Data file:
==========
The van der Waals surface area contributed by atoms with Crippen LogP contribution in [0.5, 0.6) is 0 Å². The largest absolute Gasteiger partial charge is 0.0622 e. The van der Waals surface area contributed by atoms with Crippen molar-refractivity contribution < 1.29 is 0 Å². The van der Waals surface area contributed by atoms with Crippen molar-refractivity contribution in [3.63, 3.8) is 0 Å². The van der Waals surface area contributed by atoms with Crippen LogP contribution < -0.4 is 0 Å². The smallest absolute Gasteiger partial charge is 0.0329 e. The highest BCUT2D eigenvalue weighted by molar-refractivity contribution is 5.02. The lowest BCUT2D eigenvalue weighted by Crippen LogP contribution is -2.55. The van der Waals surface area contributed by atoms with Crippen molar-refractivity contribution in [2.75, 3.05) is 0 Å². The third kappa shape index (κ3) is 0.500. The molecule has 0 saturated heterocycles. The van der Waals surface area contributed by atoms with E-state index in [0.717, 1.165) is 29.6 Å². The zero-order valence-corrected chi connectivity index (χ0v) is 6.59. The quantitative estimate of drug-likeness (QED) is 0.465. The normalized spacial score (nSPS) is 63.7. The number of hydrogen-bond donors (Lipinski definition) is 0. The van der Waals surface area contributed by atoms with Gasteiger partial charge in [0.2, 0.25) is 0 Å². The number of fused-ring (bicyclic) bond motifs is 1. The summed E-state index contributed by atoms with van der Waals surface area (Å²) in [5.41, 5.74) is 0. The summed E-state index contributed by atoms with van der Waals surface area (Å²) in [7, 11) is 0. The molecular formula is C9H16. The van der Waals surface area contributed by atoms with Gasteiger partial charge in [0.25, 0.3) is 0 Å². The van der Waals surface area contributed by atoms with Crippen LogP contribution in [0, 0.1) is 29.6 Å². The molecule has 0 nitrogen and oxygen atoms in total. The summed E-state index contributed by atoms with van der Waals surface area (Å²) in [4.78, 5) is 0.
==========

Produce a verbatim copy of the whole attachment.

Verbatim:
The van der Waals surface area contributed by atoms with Crippen LogP contribution in [0.5, 0.6) is 0 Å². The largest absolute Gasteiger partial charge is 0.0622 e. The van der Waals surface area contributed by atoms with Crippen molar-refractivity contribution < 1.29 is 0 Å². The van der Waals surface area contributed by atoms with Crippen molar-refractivity contribution in [3.63, 3.8) is 0 Å². The van der Waals surface area contributed by atoms with Crippen LogP contribution < -0.4 is 0 Å². The smallest absolute Gasteiger partial charge is 0.0329 e. The highest BCUT2D eigenvalue weighted by molar-refractivity contribution is 5.02. The lowest BCUT2D eigenvalue weighted by Crippen LogP contribution is -2.55. The van der Waals surface area contributed by atoms with Crippen molar-refractivity contribution in [2.75, 3.05) is 0 Å². The third kappa shape index (κ3) is 0.500. The molecule has 0 saturated heterocycles. The van der Waals surface area contributed by atoms with E-state index in [0.717, 1.165) is 29.6 Å². The zero-order valence-corrected chi connectivity index (χ0v) is 6.59. The quantitative estimate of drug-likeness (QED) is 0.465. The normalized spacial score (nSPS) is 63.7. The number of hydrogen-bond donors (Lipinski definition) is 0. The van der Waals surface area contributed by atoms with Gasteiger partial charge in [0.2, 0.25) is 0 Å². The number of fused-ring (bicyclic) bond motifs is 1. The summed E-state index contributed by atoms with van der Waals surface area (Å²) in [5.41, 5.74) is 0. The summed E-state index contributed by atoms with van der Waals surface area (Å²) in [7, 11) is 0. The molecular formula is C9H16. The van der Waals surface area contributed by atoms with Gasteiger partial charge in [0.25, 0.3) is 0 Å². The van der Waals surface area contributed by atoms with Crippen LogP contribution in [0, 0.1) is 29.6 Å². The molecule has 0 nitrogen and oxygen atoms in total. The summed E-state index contributed by atoms with van der Waals surface area (Å²) in [4.78, 5) is 0.